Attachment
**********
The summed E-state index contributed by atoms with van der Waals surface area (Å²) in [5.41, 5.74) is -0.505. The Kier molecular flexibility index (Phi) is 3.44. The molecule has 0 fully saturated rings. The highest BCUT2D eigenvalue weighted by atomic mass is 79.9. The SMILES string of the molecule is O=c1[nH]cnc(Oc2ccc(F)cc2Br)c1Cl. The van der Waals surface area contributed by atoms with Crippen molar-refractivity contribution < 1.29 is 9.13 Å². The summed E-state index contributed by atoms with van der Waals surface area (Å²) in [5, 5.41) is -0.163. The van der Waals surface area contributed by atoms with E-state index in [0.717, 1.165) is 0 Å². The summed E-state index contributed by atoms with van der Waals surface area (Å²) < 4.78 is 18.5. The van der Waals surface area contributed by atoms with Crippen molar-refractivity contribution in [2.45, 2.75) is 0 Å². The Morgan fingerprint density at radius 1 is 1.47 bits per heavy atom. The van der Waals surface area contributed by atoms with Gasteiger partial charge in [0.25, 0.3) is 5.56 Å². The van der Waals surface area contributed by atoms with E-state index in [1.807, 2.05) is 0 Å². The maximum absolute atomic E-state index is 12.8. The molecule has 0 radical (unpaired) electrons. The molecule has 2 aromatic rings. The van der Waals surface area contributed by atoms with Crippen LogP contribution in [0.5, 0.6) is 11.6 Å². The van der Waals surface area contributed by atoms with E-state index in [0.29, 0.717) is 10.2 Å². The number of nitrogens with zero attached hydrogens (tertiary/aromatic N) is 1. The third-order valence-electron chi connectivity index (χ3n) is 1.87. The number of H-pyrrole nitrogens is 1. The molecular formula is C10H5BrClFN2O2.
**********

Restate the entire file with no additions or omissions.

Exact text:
The summed E-state index contributed by atoms with van der Waals surface area (Å²) in [5.41, 5.74) is -0.505. The Kier molecular flexibility index (Phi) is 3.44. The molecule has 0 fully saturated rings. The highest BCUT2D eigenvalue weighted by atomic mass is 79.9. The SMILES string of the molecule is O=c1[nH]cnc(Oc2ccc(F)cc2Br)c1Cl. The van der Waals surface area contributed by atoms with Crippen molar-refractivity contribution < 1.29 is 9.13 Å². The summed E-state index contributed by atoms with van der Waals surface area (Å²) in [5, 5.41) is -0.163. The van der Waals surface area contributed by atoms with E-state index in [0.717, 1.165) is 0 Å². The summed E-state index contributed by atoms with van der Waals surface area (Å²) < 4.78 is 18.5. The van der Waals surface area contributed by atoms with Crippen molar-refractivity contribution in [2.45, 2.75) is 0 Å². The Morgan fingerprint density at radius 1 is 1.47 bits per heavy atom. The van der Waals surface area contributed by atoms with Gasteiger partial charge in [0.25, 0.3) is 5.56 Å². The van der Waals surface area contributed by atoms with E-state index in [1.807, 2.05) is 0 Å². The maximum absolute atomic E-state index is 12.8. The molecule has 0 radical (unpaired) electrons. The molecule has 2 aromatic rings. The van der Waals surface area contributed by atoms with Crippen LogP contribution in [0.5, 0.6) is 11.6 Å². The van der Waals surface area contributed by atoms with E-state index in [0.29, 0.717) is 10.2 Å². The number of nitrogens with zero attached hydrogens (tertiary/aromatic N) is 1. The third-order valence-electron chi connectivity index (χ3n) is 1.87. The number of H-pyrrole nitrogens is 1. The molecular formula is C10H5BrClFN2O2.